Postgraduate Study in English

Our expertise with English as an expressive medium and a field of disciplinary study has led us to design a choice of focused postgraduate modules. These will stimulate your research interests and enhance your understanding of the various historical, creative and critical discourses that have shaped the contemporary discipline of English Studies. Given our context, special attention is paid to southern Africa in relation to the wider world, and we have an ongoing concern with postcolonialism and the emergence of new ‘englishes’.

First Semester


Beginning with St. Augustine’s Confessions, generally thought to be the first autobiography, this module traces shifts in self-conception and self-representation right up to very recent times. Looking at a diverse range of texts from around the world, we will consider key questions: how have autobiographers conceived of the self? How they have construed the relation between self and other? How have they have approached the problems of truth-telling and textual representation? We will consider also the generic particularities of autobiography, and the functions which autobiographical texts can serve.


The course examines a range of key concepts in literary-cultural criticism. As an introduction, attention is given to central texts from the past which have decisively shaped modern conceptions of culture, and thereafter students engage with important debates in contemporary literary theory. Here, central illustrative examples may be drawn from such theoretical areas as Marxism, Feminism Psychoanalysis, Postcolonialism, Cultural Studies, and Deconstruction. In particular, we will follow the interaction among ideas of literary value, the concerns of social criticism, and the nature of subjectivity.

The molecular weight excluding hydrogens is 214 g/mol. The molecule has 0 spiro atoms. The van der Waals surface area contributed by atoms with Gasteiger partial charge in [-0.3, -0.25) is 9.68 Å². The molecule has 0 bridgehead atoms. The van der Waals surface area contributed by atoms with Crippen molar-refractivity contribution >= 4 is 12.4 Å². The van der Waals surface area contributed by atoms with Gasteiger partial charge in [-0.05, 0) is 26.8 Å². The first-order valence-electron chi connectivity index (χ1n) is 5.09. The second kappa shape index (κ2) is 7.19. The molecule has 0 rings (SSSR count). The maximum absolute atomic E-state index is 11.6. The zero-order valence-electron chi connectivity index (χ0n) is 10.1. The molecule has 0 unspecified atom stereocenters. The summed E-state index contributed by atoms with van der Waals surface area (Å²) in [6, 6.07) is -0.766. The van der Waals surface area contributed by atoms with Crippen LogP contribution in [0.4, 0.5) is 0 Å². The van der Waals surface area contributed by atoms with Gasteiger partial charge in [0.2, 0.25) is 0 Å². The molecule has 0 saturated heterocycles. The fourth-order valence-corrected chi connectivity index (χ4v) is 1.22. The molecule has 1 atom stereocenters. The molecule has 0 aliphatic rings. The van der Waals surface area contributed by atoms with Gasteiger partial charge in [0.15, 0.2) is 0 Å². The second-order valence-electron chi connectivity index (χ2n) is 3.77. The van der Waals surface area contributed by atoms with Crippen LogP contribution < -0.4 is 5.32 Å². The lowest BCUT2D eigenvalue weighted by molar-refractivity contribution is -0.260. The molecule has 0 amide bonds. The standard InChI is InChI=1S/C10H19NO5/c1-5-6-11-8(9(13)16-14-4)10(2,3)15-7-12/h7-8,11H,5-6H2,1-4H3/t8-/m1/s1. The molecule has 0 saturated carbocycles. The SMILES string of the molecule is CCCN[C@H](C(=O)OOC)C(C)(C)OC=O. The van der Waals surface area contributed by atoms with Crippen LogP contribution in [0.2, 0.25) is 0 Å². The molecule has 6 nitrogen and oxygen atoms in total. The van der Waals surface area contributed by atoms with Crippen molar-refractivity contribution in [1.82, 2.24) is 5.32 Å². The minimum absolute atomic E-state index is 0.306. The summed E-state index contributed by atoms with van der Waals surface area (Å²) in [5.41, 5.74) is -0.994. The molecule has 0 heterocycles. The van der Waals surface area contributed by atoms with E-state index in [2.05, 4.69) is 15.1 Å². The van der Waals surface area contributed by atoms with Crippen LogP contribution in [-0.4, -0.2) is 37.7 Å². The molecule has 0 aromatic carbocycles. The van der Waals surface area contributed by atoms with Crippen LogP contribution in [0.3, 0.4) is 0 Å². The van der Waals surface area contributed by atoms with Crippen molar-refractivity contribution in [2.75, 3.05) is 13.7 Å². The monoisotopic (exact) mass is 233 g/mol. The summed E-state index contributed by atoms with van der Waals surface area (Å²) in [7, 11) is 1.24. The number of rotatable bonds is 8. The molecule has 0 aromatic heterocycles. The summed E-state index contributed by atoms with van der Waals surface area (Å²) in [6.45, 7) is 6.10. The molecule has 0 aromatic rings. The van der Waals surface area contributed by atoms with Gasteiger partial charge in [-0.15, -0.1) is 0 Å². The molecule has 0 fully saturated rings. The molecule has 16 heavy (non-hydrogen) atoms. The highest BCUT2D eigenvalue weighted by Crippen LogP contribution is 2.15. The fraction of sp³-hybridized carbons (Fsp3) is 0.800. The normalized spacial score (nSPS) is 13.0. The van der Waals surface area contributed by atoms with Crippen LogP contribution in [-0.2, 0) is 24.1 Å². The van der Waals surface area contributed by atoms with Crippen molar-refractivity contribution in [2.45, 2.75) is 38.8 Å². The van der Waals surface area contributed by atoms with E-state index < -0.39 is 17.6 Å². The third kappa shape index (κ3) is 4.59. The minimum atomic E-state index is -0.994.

The world of ‘posts’ – postmodern, post-apartheid, post-9/11 – is said to be characterised by information flows, cultural exchanges, translations, diverse experiences, and border crossings. Such movements – whether conversations or journeys – are challenging and arduous. The module explores the perspectives of metropolis and colony, or North and South, through a variety of textual contexts. We look comparatively at texts not only from western Europe and South/Africa, but also by writers from the former Eastern Europe, the United States, Zanzibar, and China. A series of questions will focus the study on issues of belonging and dis/location, ‘home and/ as exile‘.

Second Semester


This is a senior creative writing course in which students develop a sustained writing project in a genre of their choice. In seminars, students are familiarised with the critical debates informing creative writing as a sub-field of English Studies, and they participate in writing exercises. Students are also expected to cover a range of prescribed reading as a means of developing style and technique. Entrance to the course is subject to the submission of a short portfolio of illustrative work for the consideration of the steering committee. (Contact Dr Moolman.) Along with a number of seminar work pieces which comprise a record of progress, course participants will be expected to produce a substantial piece of creative writing by the end of the course – poetry, fiction, creative non-fiction, scriptwriting…